Military veterans are more likely to report delays in seeking necessary healthcare, compared to the US general population, reports a study in the Journal of Public Health Management and Practice. The journal is published by Wolters Kluwer.
Such self-reported care delays may be related to having Veterans Administration (VA) health coverage—and to long waiting times in the VA system, according to the study by Doohee Lee, PhD, of Marshall University, South Charleston, W.V., and Charles Begley, PhD, of the University of Texas School of Public Health, Houston. “Access problems within the VA system may be creating disparities in care for this vulnerable and deserving population that need to be mitigated,” the researchers write.
Veterans report more delays in healthcare
Drs. Lee and Begley performed a secondary analysis of data from a nationally representative survey, performed in 2010-11, to assess delays in seeking healthcare, in the US population overall and among military veterans in particular. About 11,000 Americans were asked if they had “put off or postponed getting medical care they thought they needed” anytime in the past year.
The results were compared for groups with different types of insurance coverage. Most respondents had private health insurance; just under two percent (1.72 percent) were covered by veterans’ insurance.
“Those in veterans’ care were more likely than the rest of the surveyed population to report care delay,” the researchers write. Nearly 29 percent of veterans reported they had delayed seeking needed medical care, compared to the national rate of 17 percent.
Reasons for care delays differed between insurance groups. The veterans reported difficulties in making appointments by phone and in getting transportation to the doctor's office (as did Medicare and Medicaid beneficiaries).
After controlling for personal factors and region of the country, veterans were 1.76 times more likely to delay needed medical care, compared to privately-insured individuals. “Such delays may have an effect on veterans’ propensity to seek healthcare as well, which could be detrimental to their health,” according to Drs. Lee and Begley.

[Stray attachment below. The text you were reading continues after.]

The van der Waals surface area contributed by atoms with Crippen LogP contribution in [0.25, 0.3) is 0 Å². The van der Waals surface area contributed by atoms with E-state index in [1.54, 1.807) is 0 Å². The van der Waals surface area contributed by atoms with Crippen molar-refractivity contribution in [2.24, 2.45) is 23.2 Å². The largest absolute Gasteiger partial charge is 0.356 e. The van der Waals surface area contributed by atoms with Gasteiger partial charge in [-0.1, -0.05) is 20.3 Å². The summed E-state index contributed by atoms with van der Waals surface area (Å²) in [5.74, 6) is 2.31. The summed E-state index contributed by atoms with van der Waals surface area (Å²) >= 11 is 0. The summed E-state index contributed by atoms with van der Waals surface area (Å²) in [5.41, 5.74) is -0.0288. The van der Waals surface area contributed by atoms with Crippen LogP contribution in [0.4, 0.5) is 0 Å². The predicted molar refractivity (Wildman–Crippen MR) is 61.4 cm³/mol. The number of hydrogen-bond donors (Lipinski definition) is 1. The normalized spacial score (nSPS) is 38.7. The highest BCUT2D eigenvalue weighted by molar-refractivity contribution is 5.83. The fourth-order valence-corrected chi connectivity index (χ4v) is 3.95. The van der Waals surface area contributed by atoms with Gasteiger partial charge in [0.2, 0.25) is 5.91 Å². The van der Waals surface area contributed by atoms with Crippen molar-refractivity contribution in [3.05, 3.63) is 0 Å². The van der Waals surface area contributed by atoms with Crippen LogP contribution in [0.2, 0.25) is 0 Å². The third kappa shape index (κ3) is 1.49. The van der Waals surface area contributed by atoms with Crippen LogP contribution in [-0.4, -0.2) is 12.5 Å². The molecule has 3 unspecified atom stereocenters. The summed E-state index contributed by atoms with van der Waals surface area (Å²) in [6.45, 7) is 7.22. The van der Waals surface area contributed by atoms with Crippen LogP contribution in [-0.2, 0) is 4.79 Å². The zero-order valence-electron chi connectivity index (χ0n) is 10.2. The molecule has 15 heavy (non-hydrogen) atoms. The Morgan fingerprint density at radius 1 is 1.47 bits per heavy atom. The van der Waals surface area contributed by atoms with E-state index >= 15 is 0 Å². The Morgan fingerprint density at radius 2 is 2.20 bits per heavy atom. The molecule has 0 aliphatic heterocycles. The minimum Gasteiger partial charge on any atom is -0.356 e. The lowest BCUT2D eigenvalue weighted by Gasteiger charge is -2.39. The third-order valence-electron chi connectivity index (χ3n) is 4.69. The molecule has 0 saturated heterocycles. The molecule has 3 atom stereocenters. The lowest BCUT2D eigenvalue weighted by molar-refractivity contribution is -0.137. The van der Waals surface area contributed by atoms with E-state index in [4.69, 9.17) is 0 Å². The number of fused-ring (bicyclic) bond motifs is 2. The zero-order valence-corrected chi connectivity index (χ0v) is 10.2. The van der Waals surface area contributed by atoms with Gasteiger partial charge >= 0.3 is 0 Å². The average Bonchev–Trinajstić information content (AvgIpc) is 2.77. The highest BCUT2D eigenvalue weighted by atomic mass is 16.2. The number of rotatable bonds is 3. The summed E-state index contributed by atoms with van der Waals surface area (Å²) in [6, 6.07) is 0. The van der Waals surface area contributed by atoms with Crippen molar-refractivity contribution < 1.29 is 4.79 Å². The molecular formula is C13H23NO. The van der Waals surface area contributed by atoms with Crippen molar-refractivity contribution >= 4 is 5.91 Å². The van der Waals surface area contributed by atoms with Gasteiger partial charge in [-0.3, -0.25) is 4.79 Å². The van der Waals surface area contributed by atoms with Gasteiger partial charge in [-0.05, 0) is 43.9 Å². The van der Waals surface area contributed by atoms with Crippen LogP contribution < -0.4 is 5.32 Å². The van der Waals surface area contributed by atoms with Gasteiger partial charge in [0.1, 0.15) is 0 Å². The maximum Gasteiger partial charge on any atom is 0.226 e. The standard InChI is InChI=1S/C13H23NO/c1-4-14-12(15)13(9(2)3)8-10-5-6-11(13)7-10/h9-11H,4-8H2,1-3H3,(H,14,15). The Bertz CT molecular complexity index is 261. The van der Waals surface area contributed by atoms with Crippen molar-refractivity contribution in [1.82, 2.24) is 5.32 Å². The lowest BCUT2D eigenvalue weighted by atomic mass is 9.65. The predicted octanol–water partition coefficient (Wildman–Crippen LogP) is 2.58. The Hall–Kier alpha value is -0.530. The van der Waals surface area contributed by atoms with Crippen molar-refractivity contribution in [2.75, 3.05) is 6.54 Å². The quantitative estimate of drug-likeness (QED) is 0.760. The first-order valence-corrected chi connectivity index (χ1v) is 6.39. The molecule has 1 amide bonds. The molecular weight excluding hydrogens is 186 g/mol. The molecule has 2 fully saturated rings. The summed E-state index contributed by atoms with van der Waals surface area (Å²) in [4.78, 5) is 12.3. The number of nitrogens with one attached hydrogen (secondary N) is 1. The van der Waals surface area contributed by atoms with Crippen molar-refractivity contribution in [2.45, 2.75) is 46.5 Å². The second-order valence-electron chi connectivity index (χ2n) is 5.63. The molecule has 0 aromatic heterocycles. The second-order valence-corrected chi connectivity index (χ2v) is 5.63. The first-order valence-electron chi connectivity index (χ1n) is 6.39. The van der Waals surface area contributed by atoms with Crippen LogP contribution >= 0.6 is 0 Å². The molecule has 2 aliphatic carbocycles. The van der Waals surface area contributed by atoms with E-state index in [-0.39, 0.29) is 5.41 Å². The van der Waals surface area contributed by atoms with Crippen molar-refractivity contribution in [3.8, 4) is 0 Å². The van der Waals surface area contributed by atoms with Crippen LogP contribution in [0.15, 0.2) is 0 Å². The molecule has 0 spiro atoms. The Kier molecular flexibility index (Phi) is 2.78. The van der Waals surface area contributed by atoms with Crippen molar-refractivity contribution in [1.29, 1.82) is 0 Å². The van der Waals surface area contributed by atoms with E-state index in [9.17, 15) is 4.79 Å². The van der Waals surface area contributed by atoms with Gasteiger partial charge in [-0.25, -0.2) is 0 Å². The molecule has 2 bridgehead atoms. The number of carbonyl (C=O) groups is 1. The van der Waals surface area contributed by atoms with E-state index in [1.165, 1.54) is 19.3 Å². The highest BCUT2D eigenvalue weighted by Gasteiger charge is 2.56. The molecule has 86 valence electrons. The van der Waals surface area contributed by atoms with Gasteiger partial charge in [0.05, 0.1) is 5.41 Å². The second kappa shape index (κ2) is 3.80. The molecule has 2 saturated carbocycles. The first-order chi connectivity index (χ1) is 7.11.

The findings are consistent with recently reported problems accessing care within the VA system. Prompted by reports of lengthy wait times in veterans diagnosed with health problems, investigation found manipulation of waiting times and inappropriate scheduling practices at some VA medical centers.
Delays in seeking care are an important issue in the US healthcare system, working against efforts to improve high-quality, effective healthcare. Previous studies—mainly comparing patients with public (Medicare and Medicaid) with private insurance—have reported that type of health insurance coverage affects delays in receiving care.
The new study finds that delays in seeking health care are common in the US population, and that the problem is most pronounced for veterans. Nearly three out of ten veterans report delays in seeking care over the past year, and there may be a “causal link” with the VA access problems.
Drs. Lee and Begley believe their study has important implications for policies related to reducing care delays—especially among veterans. They conclude, “More studies are needed to expand our understanding on the magnitude and current status of care delay and offer specific steps to rectify related issues on delayed care if reported in military health care.”
Article: “Delays in Seeking Health Care: Comparison of Veterans and the General Population.” (doi: 10.1097/PHH.0000000000000420)